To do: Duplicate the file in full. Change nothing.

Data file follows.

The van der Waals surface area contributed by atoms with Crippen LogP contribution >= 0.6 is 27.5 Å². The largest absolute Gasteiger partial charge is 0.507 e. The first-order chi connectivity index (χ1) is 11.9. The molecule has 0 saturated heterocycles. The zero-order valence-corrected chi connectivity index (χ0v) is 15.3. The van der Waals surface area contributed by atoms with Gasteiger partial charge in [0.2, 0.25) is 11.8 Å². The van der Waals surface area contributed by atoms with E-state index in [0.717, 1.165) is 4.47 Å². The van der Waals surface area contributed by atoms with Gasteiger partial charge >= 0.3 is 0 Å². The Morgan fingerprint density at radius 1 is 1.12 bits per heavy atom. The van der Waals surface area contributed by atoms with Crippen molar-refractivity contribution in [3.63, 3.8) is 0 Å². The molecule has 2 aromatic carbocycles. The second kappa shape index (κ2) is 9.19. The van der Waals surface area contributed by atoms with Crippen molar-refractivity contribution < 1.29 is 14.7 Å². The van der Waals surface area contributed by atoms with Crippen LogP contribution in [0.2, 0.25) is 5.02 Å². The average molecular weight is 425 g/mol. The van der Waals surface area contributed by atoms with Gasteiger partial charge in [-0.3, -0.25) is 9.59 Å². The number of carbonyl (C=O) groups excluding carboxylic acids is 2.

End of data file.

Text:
The van der Waals surface area contributed by atoms with Crippen LogP contribution >= 0.6 is 27.5 Å². The largest absolute Gasteiger partial charge is 0.507 e. The first-order chi connectivity index (χ1) is 11.9. The molecule has 0 saturated heterocycles. The zero-order valence-corrected chi connectivity index (χ0v) is 15.3. The van der Waals surface area contributed by atoms with Gasteiger partial charge in [0.2, 0.25) is 11.8 Å². The van der Waals surface area contributed by atoms with E-state index in [0.717, 1.165) is 4.47 Å². The van der Waals surface area contributed by atoms with Gasteiger partial charge >= 0.3 is 0 Å². The Morgan fingerprint density at radius 1 is 1.12 bits per heavy atom. The van der Waals surface area contributed by atoms with Crippen molar-refractivity contribution in [3.63, 3.8) is 0 Å². The molecule has 2 aromatic carbocycles. The second kappa shape index (κ2) is 9.19. The van der Waals surface area contributed by atoms with Crippen molar-refractivity contribution < 1.29 is 14.7 Å². The van der Waals surface area contributed by atoms with Crippen LogP contribution in [0.2, 0.25) is 5.02 Å². The average molecular weight is 425 g/mol. The van der Waals surface area contributed by atoms with Gasteiger partial charge in [-0.3, -0.25) is 9.59 Å². The number of carbonyl (C=O) groups excluding carboxylic acids is 2.